on 4 October 2009
I have read many, many books on the second world war, specifically around the Holocaust. I have also got familiar with certain characters, especially high ranking officers in all the services, including the SS. The DVD depicts very closely these characters & Bruno Ganz played Hitler with such passion. Near the end of the conflict he was especially convincing in his tirades at his generals & as quoted by other people, was more sympathetic to lower ranking staff i.e. Secretaries, valets etc.
The likeness of the high-ranking staff was very close to what they appeared in real life, especially, Himmler; Goebells; Jodl & Hess. The only one which in my opinion did not quite match the appearance in real life was Bormann.
Nevertheless, an excellent film and a most chilling scene of Magda Goebells murdering her children.
This is one of the best movies of all time. It is a story of a man, Adolf Hitler and a nation during its last days. Government has become totally detached from what is happening in the world around and people act in desperation while a few stand strong with a sense of duty that makes them rock hard in a sea of turmoil.
The story of Hitler is an honest one. He is a man, he can be fatherly, he is concerned about those around him, he can be mad and he can bring forth his ideals with burning passion. At the same time he is a broken man and at moments one feels a slight twinge of compassion. Shown as a human he becomes all the more scarier for it.
The film has a few moments of strong emotions, made all the stronger for how they are downplayed. I grown man it brought tears to my eyes and a horror for such times. The scene with Mrs. Goebbels and her children is an unforgettable moment in cinema. No high drama but a cold fact made intense by the sight of small feet as the mother covers their faces with their blankets.
The cinematography, sets, acting, detail and script are all to the highest standard. And thankfully for the films credibility is in German. This movie is cinema at its best, thoughtful and brings forth deep emotions. It is a good movie in every sense of the word. One of the best.
on 15 February 2007
This is one of best war films I have seen in recent years and certainly the best account of Hitler's last and the end of the Third Reich.
The action scenes showing the street battles are superbly realistic, showing some fierce resistance from remaining SS units, Hitler Youth and other Army units against the advancing Soviet forces. While behind the lines, like in reality SS Military Police and Nazi volunteers lynch anyone they suspect of being a deserter, which is basically any man not in uniform! These sad victims are hung from the nearest lampost with signs around their neck stating their alleged crimes.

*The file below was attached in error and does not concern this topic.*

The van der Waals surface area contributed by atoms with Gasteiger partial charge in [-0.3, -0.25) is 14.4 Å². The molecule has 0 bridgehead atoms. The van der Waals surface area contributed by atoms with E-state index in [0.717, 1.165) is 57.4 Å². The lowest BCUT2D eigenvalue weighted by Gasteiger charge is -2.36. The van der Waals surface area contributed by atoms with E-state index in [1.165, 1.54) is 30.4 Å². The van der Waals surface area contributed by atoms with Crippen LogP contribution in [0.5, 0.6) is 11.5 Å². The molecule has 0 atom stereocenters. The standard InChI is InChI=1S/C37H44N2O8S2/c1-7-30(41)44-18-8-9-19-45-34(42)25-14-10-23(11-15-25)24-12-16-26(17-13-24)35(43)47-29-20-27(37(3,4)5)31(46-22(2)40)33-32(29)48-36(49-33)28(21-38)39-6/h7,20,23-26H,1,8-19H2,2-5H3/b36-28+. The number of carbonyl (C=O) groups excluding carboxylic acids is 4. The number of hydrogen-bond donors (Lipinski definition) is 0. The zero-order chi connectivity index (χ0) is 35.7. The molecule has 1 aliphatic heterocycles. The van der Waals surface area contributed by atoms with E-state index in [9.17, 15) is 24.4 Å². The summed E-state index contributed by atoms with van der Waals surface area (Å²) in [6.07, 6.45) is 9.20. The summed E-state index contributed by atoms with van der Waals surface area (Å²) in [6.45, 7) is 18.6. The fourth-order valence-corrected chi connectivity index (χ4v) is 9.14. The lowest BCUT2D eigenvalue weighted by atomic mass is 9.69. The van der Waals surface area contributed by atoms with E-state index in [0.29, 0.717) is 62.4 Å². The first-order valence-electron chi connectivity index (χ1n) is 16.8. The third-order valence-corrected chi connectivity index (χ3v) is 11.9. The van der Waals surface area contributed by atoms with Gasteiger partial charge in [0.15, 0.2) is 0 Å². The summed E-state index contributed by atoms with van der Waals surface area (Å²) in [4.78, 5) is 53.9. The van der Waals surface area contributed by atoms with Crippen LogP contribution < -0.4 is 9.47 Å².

However the best performances and scenes are those from Hitlers bunker showing Hitler, his Generals and military staff and the few remaining high ranking Nazis who remained with Hitler at the end or nearby like Joseph Goebbels (and his family) and Albert Speer. The film was criticised by some for making Hitler appear human or sympathetic? I dont agree with these criticisms. Despite Hitler's crimes, racism and insanity technically he was a human being so how else could he be shown, as a demon or monster? The performance was so good anyway that I did not come away feeling sorry for Hitler as his Reich crashed down around him. Insttead I felt sorry for the German people and his soldiers throwing their lives away for him. But I did feel I understood Hitler a little better.
Its a great powerful film and all the better for being in German. It really needs 10 stars.
on 8 September 2006
One of the best and most innovative films I have seen for many months. Forget mainstream war films and give this a viewing - you won't regret it!!
on 1 February 2009
I agree with everything others have said on the brilliance of the actors, the script, the direction and the sets.
However I disagree with the view that the humanisation of people who have long been portrayed as monsters is wrong or changes historical fact. The people involved were human beings and if you know your history then it makes their acts seem more monstrous, not the people monsters. A monster doing monstrous acts is understandable but a human doing monstrous acts is shocking, disgusting and sadly, all too familiar.
In the film it was the little set pieces that affected me the most - the barely glimsped shot of two officers struggling with Hitler's dog while a third pours poison down its throat. The immaculate white-glove dinners put on right up to the very end. People having to go outside for a cigarette because Hitler abhorred tobacco smoke. Goebbles children forming an impromptu choir, and so on. Finely observed details that inform the entire picture.
And I shall remember the details of the SS Doctor's dinner with his family till my dying day.
Must see movie for anyone interested in why ordinary people do extraordinary things and for a view on a true Heart of Darkness